• Maven Profiles
  • Development Build
  • Production Build

Geppetto Configuration

Geppetto lets you configure your deployment with a set of parameters that are defined in org.geppetto.frontend/src/main/webapp/GeppettoConfiguration.json. This file exposes the following parameters:

  • contextPath: The context path is the prefix of the URL path to access Geppetto. Typically contextPath is “org.geppetto.frontend” for development and “/” for production. Assuming a local development environment with contextPath “org.geppetto.frontend”, you will access Geppetto at localhost: localhost:8080/org.geppetto.frontend

  • useSsl: If true, Geppetto will be configured to use https instead of http.

  • embedded: Geppetto is configured to work as an embedded instance inside an iframe. This means CORS will be enabled, a postMessage channel will be available for the main frame, some layout and href calls customization, etc.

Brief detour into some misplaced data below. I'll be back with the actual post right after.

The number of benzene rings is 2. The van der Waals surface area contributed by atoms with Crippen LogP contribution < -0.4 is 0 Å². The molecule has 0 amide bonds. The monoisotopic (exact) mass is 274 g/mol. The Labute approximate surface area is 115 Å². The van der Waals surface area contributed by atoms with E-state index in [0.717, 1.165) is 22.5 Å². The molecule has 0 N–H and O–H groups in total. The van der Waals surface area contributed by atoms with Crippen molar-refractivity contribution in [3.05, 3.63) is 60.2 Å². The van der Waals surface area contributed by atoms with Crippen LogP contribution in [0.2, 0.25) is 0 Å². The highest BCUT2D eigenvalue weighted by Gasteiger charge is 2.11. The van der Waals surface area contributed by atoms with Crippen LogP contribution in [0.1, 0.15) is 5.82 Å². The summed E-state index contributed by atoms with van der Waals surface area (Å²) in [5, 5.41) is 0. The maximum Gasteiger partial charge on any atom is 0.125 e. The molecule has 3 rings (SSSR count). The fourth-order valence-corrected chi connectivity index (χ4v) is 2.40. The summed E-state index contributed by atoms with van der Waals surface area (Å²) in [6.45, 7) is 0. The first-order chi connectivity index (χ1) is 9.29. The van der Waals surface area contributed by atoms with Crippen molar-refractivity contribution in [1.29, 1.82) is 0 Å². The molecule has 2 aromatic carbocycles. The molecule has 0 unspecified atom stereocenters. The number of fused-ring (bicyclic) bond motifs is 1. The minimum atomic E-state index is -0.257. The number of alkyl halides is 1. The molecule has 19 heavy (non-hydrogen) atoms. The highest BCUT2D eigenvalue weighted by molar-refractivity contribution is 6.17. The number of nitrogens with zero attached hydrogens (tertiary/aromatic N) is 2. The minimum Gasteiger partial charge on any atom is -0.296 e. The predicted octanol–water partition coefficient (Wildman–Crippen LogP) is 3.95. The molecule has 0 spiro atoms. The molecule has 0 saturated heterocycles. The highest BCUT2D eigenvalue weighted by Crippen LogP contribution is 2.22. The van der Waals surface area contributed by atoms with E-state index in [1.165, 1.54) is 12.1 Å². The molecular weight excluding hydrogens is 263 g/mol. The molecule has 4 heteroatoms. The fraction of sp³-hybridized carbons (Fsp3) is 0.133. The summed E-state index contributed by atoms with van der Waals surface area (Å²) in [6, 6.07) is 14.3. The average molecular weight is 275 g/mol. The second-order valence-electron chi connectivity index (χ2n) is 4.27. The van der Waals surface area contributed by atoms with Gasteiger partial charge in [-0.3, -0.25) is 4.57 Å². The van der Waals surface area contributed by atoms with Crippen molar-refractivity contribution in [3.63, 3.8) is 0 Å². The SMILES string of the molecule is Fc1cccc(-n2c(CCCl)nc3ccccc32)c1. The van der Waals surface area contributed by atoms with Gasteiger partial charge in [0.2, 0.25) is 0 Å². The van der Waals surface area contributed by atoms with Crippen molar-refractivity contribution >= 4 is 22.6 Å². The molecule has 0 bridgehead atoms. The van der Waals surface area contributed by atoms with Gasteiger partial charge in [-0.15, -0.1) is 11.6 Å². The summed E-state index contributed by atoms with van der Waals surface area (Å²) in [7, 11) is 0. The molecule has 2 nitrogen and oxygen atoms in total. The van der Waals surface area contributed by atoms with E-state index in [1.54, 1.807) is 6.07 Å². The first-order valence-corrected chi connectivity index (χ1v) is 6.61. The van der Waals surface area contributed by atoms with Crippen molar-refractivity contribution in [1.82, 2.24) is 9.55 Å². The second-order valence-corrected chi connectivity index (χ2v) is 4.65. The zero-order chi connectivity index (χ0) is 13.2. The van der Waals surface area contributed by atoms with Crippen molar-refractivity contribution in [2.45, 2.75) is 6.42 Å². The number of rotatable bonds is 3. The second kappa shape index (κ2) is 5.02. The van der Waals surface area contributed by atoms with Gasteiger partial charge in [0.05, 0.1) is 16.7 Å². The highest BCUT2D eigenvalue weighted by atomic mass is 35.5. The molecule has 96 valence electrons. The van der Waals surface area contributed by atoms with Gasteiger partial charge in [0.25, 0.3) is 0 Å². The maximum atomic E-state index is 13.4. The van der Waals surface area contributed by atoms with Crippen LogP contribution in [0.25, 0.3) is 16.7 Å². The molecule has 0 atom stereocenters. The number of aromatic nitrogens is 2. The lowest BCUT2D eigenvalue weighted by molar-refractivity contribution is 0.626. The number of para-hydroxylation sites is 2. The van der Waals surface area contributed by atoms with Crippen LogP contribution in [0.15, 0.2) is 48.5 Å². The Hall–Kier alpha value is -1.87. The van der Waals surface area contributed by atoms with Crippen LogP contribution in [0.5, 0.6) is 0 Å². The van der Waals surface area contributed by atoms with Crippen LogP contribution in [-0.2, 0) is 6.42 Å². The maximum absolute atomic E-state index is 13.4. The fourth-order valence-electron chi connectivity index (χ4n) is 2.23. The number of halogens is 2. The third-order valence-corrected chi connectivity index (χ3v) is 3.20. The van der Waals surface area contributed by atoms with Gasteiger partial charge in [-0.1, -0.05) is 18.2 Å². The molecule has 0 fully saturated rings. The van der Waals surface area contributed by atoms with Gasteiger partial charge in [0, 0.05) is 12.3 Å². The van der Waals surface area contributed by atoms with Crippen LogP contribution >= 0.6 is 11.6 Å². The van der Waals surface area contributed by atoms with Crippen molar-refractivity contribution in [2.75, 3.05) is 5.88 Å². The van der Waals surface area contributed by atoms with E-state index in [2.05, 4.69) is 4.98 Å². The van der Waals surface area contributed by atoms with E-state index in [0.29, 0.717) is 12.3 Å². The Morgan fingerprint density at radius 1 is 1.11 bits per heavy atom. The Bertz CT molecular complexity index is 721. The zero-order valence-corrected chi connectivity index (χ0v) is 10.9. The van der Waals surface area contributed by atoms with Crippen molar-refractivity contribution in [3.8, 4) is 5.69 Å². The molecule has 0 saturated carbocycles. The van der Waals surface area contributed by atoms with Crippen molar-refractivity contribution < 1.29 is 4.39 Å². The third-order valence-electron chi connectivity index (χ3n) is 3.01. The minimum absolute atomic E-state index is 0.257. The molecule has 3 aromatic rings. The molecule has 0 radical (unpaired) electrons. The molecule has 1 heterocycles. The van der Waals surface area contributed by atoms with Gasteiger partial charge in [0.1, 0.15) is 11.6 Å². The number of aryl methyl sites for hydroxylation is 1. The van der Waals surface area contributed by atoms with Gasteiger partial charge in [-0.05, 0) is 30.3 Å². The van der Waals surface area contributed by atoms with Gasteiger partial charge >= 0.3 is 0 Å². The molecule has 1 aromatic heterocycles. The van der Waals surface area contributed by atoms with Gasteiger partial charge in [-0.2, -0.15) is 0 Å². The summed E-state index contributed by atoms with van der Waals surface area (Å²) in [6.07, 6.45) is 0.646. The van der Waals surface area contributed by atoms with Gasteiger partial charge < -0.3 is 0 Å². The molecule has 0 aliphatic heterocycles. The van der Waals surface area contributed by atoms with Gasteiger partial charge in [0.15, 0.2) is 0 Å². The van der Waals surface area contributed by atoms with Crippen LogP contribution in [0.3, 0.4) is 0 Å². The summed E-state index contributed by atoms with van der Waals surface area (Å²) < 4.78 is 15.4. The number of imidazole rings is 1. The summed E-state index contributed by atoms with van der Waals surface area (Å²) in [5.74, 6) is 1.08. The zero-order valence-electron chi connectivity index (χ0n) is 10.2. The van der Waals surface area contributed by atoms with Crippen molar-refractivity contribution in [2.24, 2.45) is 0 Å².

• embbedderURL: If running in embedded mode, this specifies the URL of the main frame container. For security reasons Geppetto will only accept cross-origin calls from this URL.

  • noTest: If true, tests are suppressed during the build process. If false, tests will be run as part of the build process.

  • themes: Defines a Geppetto “theme”. So far, we only expose a few parameters defining colours. Below you can find a list of the parameters exposed that can be overridden by your custom theme file:

    @primary_color: #fc6320;
    @secondary_color: #fc401a;
    @background_color_body_0: #141a1e;
    @background_color_body_50: #5c6268;
    @background_color_body_73: #60666d;
    @background_color_body_100: #515359;
    @background_color_widget: rgb(66, 59, 59);

In order to implement a new theme, a less file needs to be created defining some or all these parameters and the theme needs to be specified in the themes and set to true.

This is how the default (and recommended for development environments) GeppettoConfiguration.json looks:

  "_README" : "",
  "contextPath": "org.geppetto.frontend",
  "useSsl": false,
  "embedded": false,
  "embedderURL": ["/"],
  "noTest": false,
  "themes": "css/colors",
  "properties": {
    "title" : "geppetto",
    "description": "Geppetto is an open-source platform to build web-based tools to visualize and simulate neuroscience data and models. This is a live deployment to showcase its functionalities.",
    "type": "website",